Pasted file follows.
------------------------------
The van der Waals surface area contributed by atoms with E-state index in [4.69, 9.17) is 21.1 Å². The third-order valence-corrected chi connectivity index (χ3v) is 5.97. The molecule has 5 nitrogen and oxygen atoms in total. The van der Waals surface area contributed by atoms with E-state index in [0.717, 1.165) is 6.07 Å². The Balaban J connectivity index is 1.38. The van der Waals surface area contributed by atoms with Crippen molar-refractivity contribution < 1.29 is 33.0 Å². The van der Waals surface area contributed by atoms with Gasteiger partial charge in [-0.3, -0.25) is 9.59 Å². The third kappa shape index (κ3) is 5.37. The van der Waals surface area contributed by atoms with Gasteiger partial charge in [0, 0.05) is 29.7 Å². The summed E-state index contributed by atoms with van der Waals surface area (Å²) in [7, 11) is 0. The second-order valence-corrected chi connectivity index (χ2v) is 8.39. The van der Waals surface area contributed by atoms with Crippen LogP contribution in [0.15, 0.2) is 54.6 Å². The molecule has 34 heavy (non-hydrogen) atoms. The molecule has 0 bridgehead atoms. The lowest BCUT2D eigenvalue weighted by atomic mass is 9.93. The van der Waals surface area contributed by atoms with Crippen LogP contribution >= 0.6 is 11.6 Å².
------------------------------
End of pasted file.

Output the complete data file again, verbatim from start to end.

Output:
The van der Waals surface area contributed by atoms with E-state index in [4.69, 9.17) is 21.1 Å². The third-order valence-corrected chi connectivity index (χ3v) is 5.97. The molecule has 5 nitrogen and oxygen atoms in total. The van der Waals surface area contributed by atoms with E-state index in [0.717, 1.165) is 6.07 Å². The Balaban J connectivity index is 1.38. The van der Waals surface area contributed by atoms with Crippen molar-refractivity contribution < 1.29 is 33.0 Å². The van der Waals surface area contributed by atoms with Gasteiger partial charge in [-0.3, -0.25) is 9.59 Å². The third kappa shape index (κ3) is 5.37. The van der Waals surface area contributed by atoms with Gasteiger partial charge in [0, 0.05) is 29.7 Å². The summed E-state index contributed by atoms with van der Waals surface area (Å²) in [7, 11) is 0. The second-order valence-corrected chi connectivity index (χ2v) is 8.39. The van der Waals surface area contributed by atoms with Crippen LogP contribution in [0.15, 0.2) is 54.6 Å². The molecule has 34 heavy (non-hydrogen) atoms. The molecule has 0 bridgehead atoms. The lowest BCUT2D eigenvalue weighted by atomic mass is 9.93. The van der Waals surface area contributed by atoms with Crippen LogP contribution >= 0.6 is 11.6 Å².